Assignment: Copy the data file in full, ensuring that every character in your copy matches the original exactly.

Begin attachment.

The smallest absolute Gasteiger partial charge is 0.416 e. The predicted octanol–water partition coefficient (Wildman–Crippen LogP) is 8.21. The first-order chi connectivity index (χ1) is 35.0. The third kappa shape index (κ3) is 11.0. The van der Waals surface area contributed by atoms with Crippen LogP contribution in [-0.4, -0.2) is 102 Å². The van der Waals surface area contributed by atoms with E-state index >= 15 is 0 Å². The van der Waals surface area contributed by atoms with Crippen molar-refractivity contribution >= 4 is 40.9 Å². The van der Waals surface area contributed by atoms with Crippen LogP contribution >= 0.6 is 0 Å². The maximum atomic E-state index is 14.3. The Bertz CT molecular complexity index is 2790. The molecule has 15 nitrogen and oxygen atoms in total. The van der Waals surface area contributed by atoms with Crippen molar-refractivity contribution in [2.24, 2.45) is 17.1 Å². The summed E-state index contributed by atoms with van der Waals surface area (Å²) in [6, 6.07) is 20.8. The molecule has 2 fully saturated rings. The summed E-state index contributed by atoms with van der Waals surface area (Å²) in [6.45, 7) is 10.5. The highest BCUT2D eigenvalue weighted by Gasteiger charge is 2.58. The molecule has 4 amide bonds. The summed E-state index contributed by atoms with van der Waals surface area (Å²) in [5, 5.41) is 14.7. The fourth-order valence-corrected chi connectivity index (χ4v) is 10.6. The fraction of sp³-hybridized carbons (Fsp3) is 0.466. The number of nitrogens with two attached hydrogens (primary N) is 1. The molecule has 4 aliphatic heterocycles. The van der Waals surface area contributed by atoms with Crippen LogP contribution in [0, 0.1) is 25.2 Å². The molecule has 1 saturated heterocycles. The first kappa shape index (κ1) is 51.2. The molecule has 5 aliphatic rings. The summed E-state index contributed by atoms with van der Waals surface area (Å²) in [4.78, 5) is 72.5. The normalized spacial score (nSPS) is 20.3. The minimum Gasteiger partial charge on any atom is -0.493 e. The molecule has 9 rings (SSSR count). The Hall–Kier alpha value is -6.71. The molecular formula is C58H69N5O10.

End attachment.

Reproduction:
The smallest absolute Gasteiger partial charge is 0.416 e. The predicted octanol–water partition coefficient (Wildman–Crippen LogP) is 8.21. The first-order chi connectivity index (χ1) is 35.0. The third kappa shape index (κ3) is 11.0. The van der Waals surface area contributed by atoms with Crippen LogP contribution in [-0.4, -0.2) is 102 Å². The van der Waals surface area contributed by atoms with E-state index >= 15 is 0 Å². The van der Waals surface area contributed by atoms with Crippen molar-refractivity contribution >= 4 is 40.9 Å². The van der Waals surface area contributed by atoms with Crippen LogP contribution >= 0.6 is 0 Å². The maximum atomic E-state index is 14.3. The Bertz CT molecular complexity index is 2790. The molecule has 15 nitrogen and oxygen atoms in total. The van der Waals surface area contributed by atoms with Crippen molar-refractivity contribution in [2.24, 2.45) is 17.1 Å². The summed E-state index contributed by atoms with van der Waals surface area (Å²) in [6, 6.07) is 20.8. The molecule has 2 fully saturated rings. The summed E-state index contributed by atoms with van der Waals surface area (Å²) in [6.45, 7) is 10.5. The highest BCUT2D eigenvalue weighted by Gasteiger charge is 2.58. The molecule has 4 amide bonds. The summed E-state index contributed by atoms with van der Waals surface area (Å²) in [5, 5.41) is 14.7. The fourth-order valence-corrected chi connectivity index (χ4v) is 10.6. The fraction of sp³-hybridized carbons (Fsp3) is 0.466. The number of nitrogens with two attached hydrogens (primary N) is 1. The molecule has 4 aliphatic heterocycles. The van der Waals surface area contributed by atoms with Crippen LogP contribution in [0, 0.1) is 25.2 Å². The molecule has 1 saturated heterocycles. The first kappa shape index (κ1) is 51.2. The molecule has 5 aliphatic rings. The summed E-state index contributed by atoms with van der Waals surface area (Å²) in [4.78, 5) is 72.5. The normalized spacial score (nSPS) is 20.3. The minimum Gasteiger partial charge on any atom is -0.493 e. The molecule has 9 rings (SSSR count). The Hall–Kier alpha value is -6.71. The molecular formula is C58H69N5O10.